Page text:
What a road accident can teach us about leadership amid challenges
Those who offer to help are the sort of leaders South Africans need to pull themselves out of our quagmire
N boer maak ’n plan.I’m going to take this local adage one further, and — at the risk of upsetting my fellow countrymen of Dutch descent — say that I believe this statement applies to all South Africans. In the face of adversity, and despite the odds stacked against us, we make a plan.
We’re more than au fait with extreme turbulence; we know how to operate under challenging conditions.
Those South Africans who emigrate to places such as the UK, Australia and US typically do well for themselves. When we find ourselves out of the pressure cooker and in “greener pastures” we’re recognised for our tenacity, energy and resilience. Even in other countries where it’s pretty tough to do business, South Africans shine.
Consider the recent looting, the skyrocketing unemployment, state capture, the unanimous “junk status” from the ratings agencies. Yes, it’s a road accident of disastrous proportions, but there are lessons here too. If we can find a way to survive the accident, we have the potential to become better drivers.
Perhaps the mistake we make is that we have a tendency to elevate our presidents to icon status. We perceive them as infallible, we need them to have all the answers and we expect them to lead us without fear or favour — across a playing field that is far from even.
Consider SA’s initial response to the Covid-19 pandemic — the declaration of a national state of disaster and lockdown level 5. It was indisputably clear, firm and speedy. It was the epitome of leadership.
It was also at this critical juncture that many developed nations flailed, declining to acknowledge the severity of the situation and act accordingly. And their citizens paid the price.
South Africans responded well to this definitive early stance from our leaders.
While it was a time of fear and uncertainty, there was also a tangible spirit of ubuntu —a word corporate SA loves to throw about to demonstrate its African-ness. We knew it was going to be tough, but we were all in it together.
Fast forward several months and our rose-tinted glasses have been unceremoniously shattered. Punitive and often nonsensical lockdown measures crippled the economy. Corruption accelerated, while our vaccine rollout moved at a glacial pace. But perhaps this is not quite accurate; a glacier adrift can move with relative speed — just ask those on board the Titanic.
While the immunisation programme can now progress, we are still trailing well behind the developed world — and even Morocco in northern Africa has fully vaccinated about 46% of its population. Compare this with SA’s estimated 13%.
We’ve lost critical ground, which we need to regain — and fast. Our country depends on it. We need to make a shift from focusing solely on the leadership of our president to ensuring there is a strong leadership structure in place; a team that is ready and equipped to serve, execute and deliver.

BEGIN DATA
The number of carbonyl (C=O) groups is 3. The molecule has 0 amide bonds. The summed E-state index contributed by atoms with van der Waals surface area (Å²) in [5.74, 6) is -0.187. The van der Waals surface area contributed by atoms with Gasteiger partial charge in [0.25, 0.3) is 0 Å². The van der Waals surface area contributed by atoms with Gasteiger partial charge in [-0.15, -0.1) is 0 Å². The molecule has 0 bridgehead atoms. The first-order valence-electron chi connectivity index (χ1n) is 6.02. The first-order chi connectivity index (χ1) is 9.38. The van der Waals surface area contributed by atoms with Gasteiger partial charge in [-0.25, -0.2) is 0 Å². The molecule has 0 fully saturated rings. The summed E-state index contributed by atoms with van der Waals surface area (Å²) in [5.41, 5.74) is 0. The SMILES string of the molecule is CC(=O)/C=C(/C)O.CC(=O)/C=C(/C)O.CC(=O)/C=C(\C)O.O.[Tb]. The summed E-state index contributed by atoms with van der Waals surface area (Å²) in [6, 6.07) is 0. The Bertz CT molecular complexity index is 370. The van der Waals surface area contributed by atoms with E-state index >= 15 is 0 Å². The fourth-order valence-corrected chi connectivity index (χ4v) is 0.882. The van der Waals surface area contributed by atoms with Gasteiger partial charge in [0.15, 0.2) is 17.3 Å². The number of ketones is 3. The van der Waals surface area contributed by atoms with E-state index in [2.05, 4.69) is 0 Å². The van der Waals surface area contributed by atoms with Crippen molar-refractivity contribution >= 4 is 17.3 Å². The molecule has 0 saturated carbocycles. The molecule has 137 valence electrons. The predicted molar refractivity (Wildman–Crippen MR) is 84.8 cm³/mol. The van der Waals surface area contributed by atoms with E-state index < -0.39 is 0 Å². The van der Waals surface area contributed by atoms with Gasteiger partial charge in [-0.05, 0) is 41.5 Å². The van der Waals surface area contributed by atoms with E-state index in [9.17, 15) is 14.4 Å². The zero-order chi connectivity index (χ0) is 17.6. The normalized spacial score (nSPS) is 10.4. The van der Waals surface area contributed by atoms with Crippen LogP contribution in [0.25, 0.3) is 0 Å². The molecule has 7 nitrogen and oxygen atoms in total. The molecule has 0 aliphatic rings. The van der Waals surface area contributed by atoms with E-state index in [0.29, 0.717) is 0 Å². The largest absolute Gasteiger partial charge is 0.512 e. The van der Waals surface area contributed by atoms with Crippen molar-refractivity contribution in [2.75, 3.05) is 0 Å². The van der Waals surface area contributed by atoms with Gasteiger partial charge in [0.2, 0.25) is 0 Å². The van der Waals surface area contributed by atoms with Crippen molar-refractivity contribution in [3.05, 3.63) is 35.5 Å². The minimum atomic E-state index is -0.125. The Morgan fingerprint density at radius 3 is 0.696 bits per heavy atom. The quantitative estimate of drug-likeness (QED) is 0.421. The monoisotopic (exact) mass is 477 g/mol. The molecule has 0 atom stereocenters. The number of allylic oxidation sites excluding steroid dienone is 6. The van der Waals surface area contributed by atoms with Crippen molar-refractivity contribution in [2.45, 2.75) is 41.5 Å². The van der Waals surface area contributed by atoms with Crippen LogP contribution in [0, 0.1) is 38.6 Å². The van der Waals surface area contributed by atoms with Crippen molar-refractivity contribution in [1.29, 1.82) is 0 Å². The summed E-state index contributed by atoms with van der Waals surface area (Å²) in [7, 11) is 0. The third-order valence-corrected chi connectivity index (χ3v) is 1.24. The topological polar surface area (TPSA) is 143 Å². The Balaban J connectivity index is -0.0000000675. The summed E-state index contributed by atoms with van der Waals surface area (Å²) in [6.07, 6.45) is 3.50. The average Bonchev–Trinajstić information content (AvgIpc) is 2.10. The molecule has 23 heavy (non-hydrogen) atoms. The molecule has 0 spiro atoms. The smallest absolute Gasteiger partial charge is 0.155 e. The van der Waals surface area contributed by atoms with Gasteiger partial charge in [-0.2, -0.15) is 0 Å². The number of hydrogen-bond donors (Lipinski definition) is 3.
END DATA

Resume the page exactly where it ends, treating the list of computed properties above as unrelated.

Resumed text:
While the private and nonprofit organisation sectors are far from infallible, we’ve seen inspiring demonstrations of leadership during these times. Business for SA supported the government throughout the pandemic, and there are remarkable success stories from this collaboration.
Young Presidents’ Organisation (YPO) Africa, a network consisting of more than 900 of the continent’s most prominent business leaders, is another example of an organisation that pulled together as never before in the face of a crisis.
When the national state of disaster was announced, an action plan was rapidly devised that aimed to support across key pillars, covering everything from basic relief measures such as food security to business funding support.
This response was developed and executed in a matter of days thanks to a network of experienced leaders who were well versed in the need to be decisive in a crisis, tackling the problem quickly and head on.
So what can we learn from these examples? How do we become better leaders? When approaching the scene of an accident, there are those who freeze behind the wheel, waiting for someone else to respond. Others might reverse and get the hell out of there as quickly as possible. Then there are those who approach the scene of an accident and see how they can assist.
I see this playing out each day in a business context, and it is the latter sort of person we need right now. The sort of leader we need to be. We then need to ask ourselves: what determines our response in a time of crisis? Are we fully conscious and aware of the role we can play? What are the values that make us who we are, which we stand by? What gives us our sense of purpose, and does this align with the opportunity? We need to change tack, and run towards the problem.
Finally, we need to ignite our networks. One of the things I’ve learnt from my time as chapter chair of YPO Gold Johannesburg is the power of a highly co-ordinated peer-topeer approach in effecting ripples of change that have the potential to become tsunamis. We need to be intentional in leveraging these relationships towards the betterment of our fellow South Africans.
We are entering a whole new era. People want to work with, buy from and invest in businesses they believe in. Businesses now have an opportunity to truly demonstrate their purpose and make a meaningful contribution to society. This, in turn, will give us the kind of impact and sustainability that profit — on its own — never can.
WE’VE LOST CRITICAL GROUND, WHICH WE NEED TO REGAIN — AND FAST. OUR COUNTRY DEPENDS ON IT
BUSINESSES HAVE AN OPPORTUNITY TO TRULY DEMONSTRATE THEIR PURPOSE AND MAKE A MEANINGFUL CONTRIBUTION TO SOCIETY